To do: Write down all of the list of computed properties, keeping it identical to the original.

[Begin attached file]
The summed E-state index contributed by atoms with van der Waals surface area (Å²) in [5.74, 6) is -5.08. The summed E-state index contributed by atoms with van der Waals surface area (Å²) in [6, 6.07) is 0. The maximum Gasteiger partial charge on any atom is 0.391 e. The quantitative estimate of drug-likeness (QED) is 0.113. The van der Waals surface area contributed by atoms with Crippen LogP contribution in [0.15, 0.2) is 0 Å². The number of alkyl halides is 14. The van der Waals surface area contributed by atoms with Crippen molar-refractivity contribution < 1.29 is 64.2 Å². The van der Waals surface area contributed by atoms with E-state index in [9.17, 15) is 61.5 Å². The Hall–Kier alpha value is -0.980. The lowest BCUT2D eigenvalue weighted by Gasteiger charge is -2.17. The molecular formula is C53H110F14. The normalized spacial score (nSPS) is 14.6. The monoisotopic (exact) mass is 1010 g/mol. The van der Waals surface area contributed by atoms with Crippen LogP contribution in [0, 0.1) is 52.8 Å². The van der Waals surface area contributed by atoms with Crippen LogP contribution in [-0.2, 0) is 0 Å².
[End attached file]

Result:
The summed E-state index contributed by atoms with van der Waals surface area (Å²) in [5.74, 6) is -5.08. The summed E-state index contributed by atoms with van der Waals surface area (Å²) in [6, 6.07) is 0. The maximum Gasteiger partial charge on any atom is 0.391 e. The quantitative estimate of drug-likeness (QED) is 0.113. The van der Waals surface area contributed by atoms with Crippen LogP contribution in [0.15, 0.2) is 0 Å². The number of alkyl halides is 14. The van der Waals surface area contributed by atoms with Crippen molar-refractivity contribution < 1.29 is 64.2 Å². The van der Waals surface area contributed by atoms with E-state index in [9.17, 15) is 61.5 Å². The Hall–Kier alpha value is -0.980. The lowest BCUT2D eigenvalue weighted by Gasteiger charge is -2.17. The molecular formula is C53H110F14. The normalized spacial score (nSPS) is 14.6. The monoisotopic (exact) mass is 1010 g/mol. The van der Waals surface area contributed by atoms with Crippen LogP contribution in [0, 0.1) is 52.8 Å². The van der Waals surface area contributed by atoms with Crippen LogP contribution in [-0.2, 0) is 0 Å².